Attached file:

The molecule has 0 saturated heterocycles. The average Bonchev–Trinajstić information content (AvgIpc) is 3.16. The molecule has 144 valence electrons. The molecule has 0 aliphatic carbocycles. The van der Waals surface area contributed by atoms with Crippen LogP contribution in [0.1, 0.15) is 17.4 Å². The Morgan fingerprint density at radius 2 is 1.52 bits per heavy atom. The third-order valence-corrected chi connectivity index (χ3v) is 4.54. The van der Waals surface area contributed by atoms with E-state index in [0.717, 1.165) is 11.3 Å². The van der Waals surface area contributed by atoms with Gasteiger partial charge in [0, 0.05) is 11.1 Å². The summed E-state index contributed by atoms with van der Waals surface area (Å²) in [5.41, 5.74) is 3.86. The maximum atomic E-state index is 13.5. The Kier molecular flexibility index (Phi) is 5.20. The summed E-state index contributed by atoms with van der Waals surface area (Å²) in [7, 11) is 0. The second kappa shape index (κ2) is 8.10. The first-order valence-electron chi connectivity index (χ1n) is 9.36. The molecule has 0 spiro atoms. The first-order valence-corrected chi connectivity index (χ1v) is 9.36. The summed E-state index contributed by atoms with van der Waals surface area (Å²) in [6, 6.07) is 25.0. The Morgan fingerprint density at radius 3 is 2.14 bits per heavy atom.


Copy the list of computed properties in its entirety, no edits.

The molecule has 0 saturated heterocycles. The average Bonchev–Trinajstić information content (AvgIpc) is 3.16. The molecule has 144 valence electrons. The molecule has 0 aliphatic carbocycles. The van der Waals surface area contributed by atoms with Crippen LogP contribution in [0.1, 0.15) is 17.4 Å². The Morgan fingerprint density at radius 2 is 1.52 bits per heavy atom. The third-order valence-corrected chi connectivity index (χ3v) is 4.54. The van der Waals surface area contributed by atoms with E-state index in [0.717, 1.165) is 11.3 Å². The van der Waals surface area contributed by atoms with Gasteiger partial charge in [0, 0.05) is 11.1 Å². The summed E-state index contributed by atoms with van der Waals surface area (Å²) in [5.41, 5.74) is 3.86. The maximum atomic E-state index is 13.5. The Kier molecular flexibility index (Phi) is 5.20. The summed E-state index contributed by atoms with van der Waals surface area (Å²) in [7, 11) is 0. The second kappa shape index (κ2) is 8.10. The first-order valence-electron chi connectivity index (χ1n) is 9.36. The molecule has 0 spiro atoms. The first-order valence-corrected chi connectivity index (χ1v) is 9.36. The summed E-state index contributed by atoms with van der Waals surface area (Å²) in [6, 6.07) is 25.0. The Morgan fingerprint density at radius 3 is 2.14 bits per heavy atom.